View Full Version : 10/22, Barrel -stock varmint, or aft. mark.

October 2, 2012, 11:47 PM
I really don't like the feel of a 10/22. It always felt like to much gun for what it was. Most of my life I had the little Browning that breaks in half and loads through the stock. That got stole from work, so I got this worn out 1960 Russian bolt that the romanians used in training. So I believe.

I'm thinking you cant beat the 10/22 economically, so I need to get one. Accuracy is high on my expectations. I saw a 10/22 with a stock bull barrel. It was shiny blue, with some slight outer twist on outside.

Also the was a stainless one, with stress marks on outside barrel, both wood stocks. Both around 400 dollar range.

Question is, am I better off buying standard gun, and putting a aftermarket bull barrel on it? If so, which do you reccomend, and a guess at making the conversion.

These two models I described, is one better than the other? They both had 20" barrels.

The trigger guard and safety looked really cheap on these. It was made of plastic. The saleman told his personal one was aluminum.

Any suggestions would be welcome.

October 3, 2012, 07:00 AM
I like the Hogue aftermarket stocks on them. The newer versions seem to be more accurate than the older versions even with the factory sporter barrel.



This is factory other than the stock.

The next rifle has a heavy fluted Shooters Choice barrel I ordered from Cabelas and a Hogue stock. Everything else is factory including the trigger.



If you liked the Browning then consider this.


October 3, 2012, 08:54 PM
All Ruger 10/22s including the target model use a really loose chamber. If accuracy is important, than you either need an aftermarket barrel, or send the OEM to CPC (http://www.ct-precision.com/). Ruger switched from aluminum to a plastic trigger housing a few years ago, you can still find older models at gun shows.

October 4, 2012, 10:32 AM
I thought as popular as these are, I could get more feedback than two posts.
One guy said there chambered loose. Why is that. Is that meant for when rapid firing, to compensate for the heat? If I go with a tighter chamber, what differences would I see? Like I said I never owned one, but heard they were extremely accurate out of tthe box, even the base model? Is that or was that true? I need to buy one, and need to know how to go about it. It seems these two bull barreled ones I mentioned in the opening of the thread, someone out there would have experience with them. What kind of groups will they shoot??? Thnks to the two guys who posted.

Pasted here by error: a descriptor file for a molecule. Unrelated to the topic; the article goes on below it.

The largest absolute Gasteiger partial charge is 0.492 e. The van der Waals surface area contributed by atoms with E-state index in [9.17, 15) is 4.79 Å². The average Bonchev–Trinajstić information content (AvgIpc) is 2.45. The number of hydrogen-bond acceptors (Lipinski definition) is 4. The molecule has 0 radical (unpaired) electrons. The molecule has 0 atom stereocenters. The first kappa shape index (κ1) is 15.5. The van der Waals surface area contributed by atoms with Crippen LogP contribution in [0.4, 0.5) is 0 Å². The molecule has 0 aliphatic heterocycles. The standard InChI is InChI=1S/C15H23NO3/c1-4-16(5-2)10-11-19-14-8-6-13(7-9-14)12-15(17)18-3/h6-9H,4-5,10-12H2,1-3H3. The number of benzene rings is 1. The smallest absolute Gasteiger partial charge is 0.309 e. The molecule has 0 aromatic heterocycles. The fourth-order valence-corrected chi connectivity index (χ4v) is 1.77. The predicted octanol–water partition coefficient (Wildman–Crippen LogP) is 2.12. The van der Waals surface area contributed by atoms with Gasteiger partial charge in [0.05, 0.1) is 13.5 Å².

October 4, 2012, 06:39 PM
I can't answer why, I can only assume it's for reliability with all types of ammo. Head over to http://www.rimfirecentral.com/forums/index.php for more info on the 10/22.

October 4, 2012, 07:02 PM
If you thought the standard 10/22's were too much gun for what they are, and you don't like the feel why on earth would you buy one? I have one and freely admit that while I shoot it a lot it never really "feels" right.

There are plenty of the little break down brownings out there if that was the "one" for you. My favorites for handling have been Marlin 39 (Golden if you don't mind a full size but very accurate rifle), or one of the 39 TDS if you can find one. Also the Henry's are super slick little lever guns, and if you like looking for them a Winchester 9422.

October 6, 2012, 02:37 PM
thanks bedlamite, that looks like a good site for this.

October 8, 2012, 06:14 PM
Generally speaking an out of the box 10/22 with bulk ammo is a 2-3MOA shooter. With a little money (barrel, trigger, etc) and a bit of work you can get that under 1MOA with target ammo. And if you've done the mods really well you can get that well sub-MOA with match ammo - if you do your part.

If accuracy is important then go with an aftermarket barrel and a wood or wood laminate stock. Synthetic stocks, especially Hogue stocks flex too much to allow the rifle to reach it's full accuracy potential. As far as barrel selection Green Mountain match barrels ($120-180) are usually considered the bang for the buck champion with accuracy potential beyond most of the people shooting them. The next step up are Kidd and Volquartsen match barrels but they run $250+. None of those Bentz chambered match barrels will chamber Stingers.